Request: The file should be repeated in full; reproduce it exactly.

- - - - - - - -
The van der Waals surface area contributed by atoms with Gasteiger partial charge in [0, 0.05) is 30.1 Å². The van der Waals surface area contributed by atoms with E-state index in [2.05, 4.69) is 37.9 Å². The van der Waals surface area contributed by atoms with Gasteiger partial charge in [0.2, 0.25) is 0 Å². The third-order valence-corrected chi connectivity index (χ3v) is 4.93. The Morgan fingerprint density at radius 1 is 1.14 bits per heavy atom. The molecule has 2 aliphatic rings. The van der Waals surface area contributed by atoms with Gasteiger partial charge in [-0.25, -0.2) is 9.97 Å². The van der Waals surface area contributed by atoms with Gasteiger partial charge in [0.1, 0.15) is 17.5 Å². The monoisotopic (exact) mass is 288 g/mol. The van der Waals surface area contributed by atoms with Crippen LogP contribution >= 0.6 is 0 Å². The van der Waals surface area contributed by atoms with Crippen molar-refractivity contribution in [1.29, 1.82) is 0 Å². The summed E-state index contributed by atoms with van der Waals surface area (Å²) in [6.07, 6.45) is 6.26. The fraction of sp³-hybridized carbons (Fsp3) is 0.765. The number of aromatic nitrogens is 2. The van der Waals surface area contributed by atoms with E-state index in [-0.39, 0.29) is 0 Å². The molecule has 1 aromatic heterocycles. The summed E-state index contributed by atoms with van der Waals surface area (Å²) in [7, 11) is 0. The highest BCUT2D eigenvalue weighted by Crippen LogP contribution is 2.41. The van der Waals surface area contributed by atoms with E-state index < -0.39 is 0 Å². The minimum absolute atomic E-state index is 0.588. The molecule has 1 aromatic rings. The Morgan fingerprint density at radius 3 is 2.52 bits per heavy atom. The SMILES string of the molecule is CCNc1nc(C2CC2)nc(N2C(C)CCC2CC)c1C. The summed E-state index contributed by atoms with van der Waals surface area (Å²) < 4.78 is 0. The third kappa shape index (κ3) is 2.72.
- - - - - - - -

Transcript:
The van der Waals surface area contributed by atoms with Gasteiger partial charge in [0, 0.05) is 30.1 Å². The van der Waals surface area contributed by atoms with E-state index in [2.05, 4.69) is 37.9 Å². The van der Waals surface area contributed by atoms with Gasteiger partial charge in [0.2, 0.25) is 0 Å². The third-order valence-corrected chi connectivity index (χ3v) is 4.93. The Morgan fingerprint density at radius 1 is 1.14 bits per heavy atom. The molecule has 2 aliphatic rings. The van der Waals surface area contributed by atoms with Gasteiger partial charge in [-0.25, -0.2) is 9.97 Å². The van der Waals surface area contributed by atoms with Gasteiger partial charge in [0.1, 0.15) is 17.5 Å². The monoisotopic (exact) mass is 288 g/mol. The van der Waals surface area contributed by atoms with Crippen LogP contribution >= 0.6 is 0 Å². The van der Waals surface area contributed by atoms with Crippen molar-refractivity contribution in [1.29, 1.82) is 0 Å². The summed E-state index contributed by atoms with van der Waals surface area (Å²) in [6.07, 6.45) is 6.26. The fraction of sp³-hybridized carbons (Fsp3) is 0.765. The number of aromatic nitrogens is 2. The van der Waals surface area contributed by atoms with E-state index in [-0.39, 0.29) is 0 Å². The molecule has 1 aromatic heterocycles. The summed E-state index contributed by atoms with van der Waals surface area (Å²) in [7, 11) is 0. The highest BCUT2D eigenvalue weighted by Crippen LogP contribution is 2.41. The van der Waals surface area contributed by atoms with E-state index < -0.39 is 0 Å². The minimum absolute atomic E-state index is 0.588. The molecule has 1 aromatic rings. The Morgan fingerprint density at radius 3 is 2.52 bits per heavy atom. The SMILES string of the molecule is CCNc1nc(C2CC2)nc(N2C(C)CCC2CC)c1C. The summed E-state index contributed by atoms with van der Waals surface area (Å²) < 4.78 is 0. The third kappa shape index (κ3) is 2.72.